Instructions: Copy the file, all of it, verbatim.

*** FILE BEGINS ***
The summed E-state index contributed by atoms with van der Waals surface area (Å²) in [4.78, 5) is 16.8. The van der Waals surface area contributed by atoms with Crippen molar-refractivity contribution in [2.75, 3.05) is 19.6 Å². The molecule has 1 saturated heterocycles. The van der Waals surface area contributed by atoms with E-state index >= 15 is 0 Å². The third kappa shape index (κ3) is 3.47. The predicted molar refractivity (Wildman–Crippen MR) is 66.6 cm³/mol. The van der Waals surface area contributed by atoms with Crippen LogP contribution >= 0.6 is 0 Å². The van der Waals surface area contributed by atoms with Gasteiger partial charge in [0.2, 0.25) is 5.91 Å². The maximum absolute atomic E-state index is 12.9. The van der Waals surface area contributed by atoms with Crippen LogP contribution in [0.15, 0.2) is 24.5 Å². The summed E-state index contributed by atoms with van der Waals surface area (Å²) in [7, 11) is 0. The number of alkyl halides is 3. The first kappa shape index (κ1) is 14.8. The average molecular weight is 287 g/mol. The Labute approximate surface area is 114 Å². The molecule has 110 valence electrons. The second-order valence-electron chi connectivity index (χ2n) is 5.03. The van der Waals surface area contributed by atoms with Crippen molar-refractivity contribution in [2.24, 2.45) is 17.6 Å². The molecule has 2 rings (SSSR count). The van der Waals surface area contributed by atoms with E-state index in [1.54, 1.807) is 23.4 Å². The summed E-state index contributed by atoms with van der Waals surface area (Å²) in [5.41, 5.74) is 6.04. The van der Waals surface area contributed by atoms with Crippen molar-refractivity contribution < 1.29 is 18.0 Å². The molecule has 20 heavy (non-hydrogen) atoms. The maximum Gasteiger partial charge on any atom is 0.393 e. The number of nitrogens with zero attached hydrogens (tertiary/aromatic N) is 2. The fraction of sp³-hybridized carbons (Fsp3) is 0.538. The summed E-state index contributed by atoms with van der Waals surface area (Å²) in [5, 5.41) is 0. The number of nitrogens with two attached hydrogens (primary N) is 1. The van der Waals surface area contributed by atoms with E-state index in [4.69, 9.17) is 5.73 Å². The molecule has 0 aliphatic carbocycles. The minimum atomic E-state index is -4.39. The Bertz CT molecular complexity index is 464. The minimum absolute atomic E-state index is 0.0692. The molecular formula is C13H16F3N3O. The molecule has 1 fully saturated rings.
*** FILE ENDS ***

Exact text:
The summed E-state index contributed by atoms with van der Waals surface area (Å²) in [4.78, 5) is 16.8. The van der Waals surface area contributed by atoms with Crippen molar-refractivity contribution in [2.75, 3.05) is 19.6 Å². The molecule has 1 saturated heterocycles. The van der Waals surface area contributed by atoms with E-state index >= 15 is 0 Å². The third kappa shape index (κ3) is 3.47. The predicted molar refractivity (Wildman–Crippen MR) is 66.6 cm³/mol. The van der Waals surface area contributed by atoms with Crippen LogP contribution >= 0.6 is 0 Å². The van der Waals surface area contributed by atoms with Gasteiger partial charge in [0.2, 0.25) is 5.91 Å². The maximum absolute atomic E-state index is 12.9. The van der Waals surface area contributed by atoms with Crippen LogP contribution in [0.15, 0.2) is 24.5 Å². The summed E-state index contributed by atoms with van der Waals surface area (Å²) in [7, 11) is 0. The number of alkyl halides is 3. The first kappa shape index (κ1) is 14.8. The average molecular weight is 287 g/mol. The Labute approximate surface area is 114 Å². The molecule has 110 valence electrons. The second-order valence-electron chi connectivity index (χ2n) is 5.03. The van der Waals surface area contributed by atoms with Crippen molar-refractivity contribution in [2.24, 2.45) is 17.6 Å². The molecule has 2 rings (SSSR count). The van der Waals surface area contributed by atoms with E-state index in [1.54, 1.807) is 23.4 Å². The summed E-state index contributed by atoms with van der Waals surface area (Å²) in [5.41, 5.74) is 6.04. The van der Waals surface area contributed by atoms with Crippen molar-refractivity contribution < 1.29 is 18.0 Å². The molecule has 20 heavy (non-hydrogen) atoms. The maximum Gasteiger partial charge on any atom is 0.393 e. The number of nitrogens with zero attached hydrogens (tertiary/aromatic N) is 2. The fraction of sp³-hybridized carbons (Fsp3) is 0.538. The summed E-state index contributed by atoms with van der Waals surface area (Å²) in [5, 5.41) is 0. The number of nitrogens with two attached hydrogens (primary N) is 1. The van der Waals surface area contributed by atoms with E-state index in [4.69, 9.17) is 5.73 Å². The molecule has 0 aliphatic carbocycles. The minimum atomic E-state index is -4.39. The Bertz CT molecular complexity index is 464. The minimum absolute atomic E-state index is 0.0692. The molecular formula is C13H16F3N3O. The molecule has 1 fully saturated rings.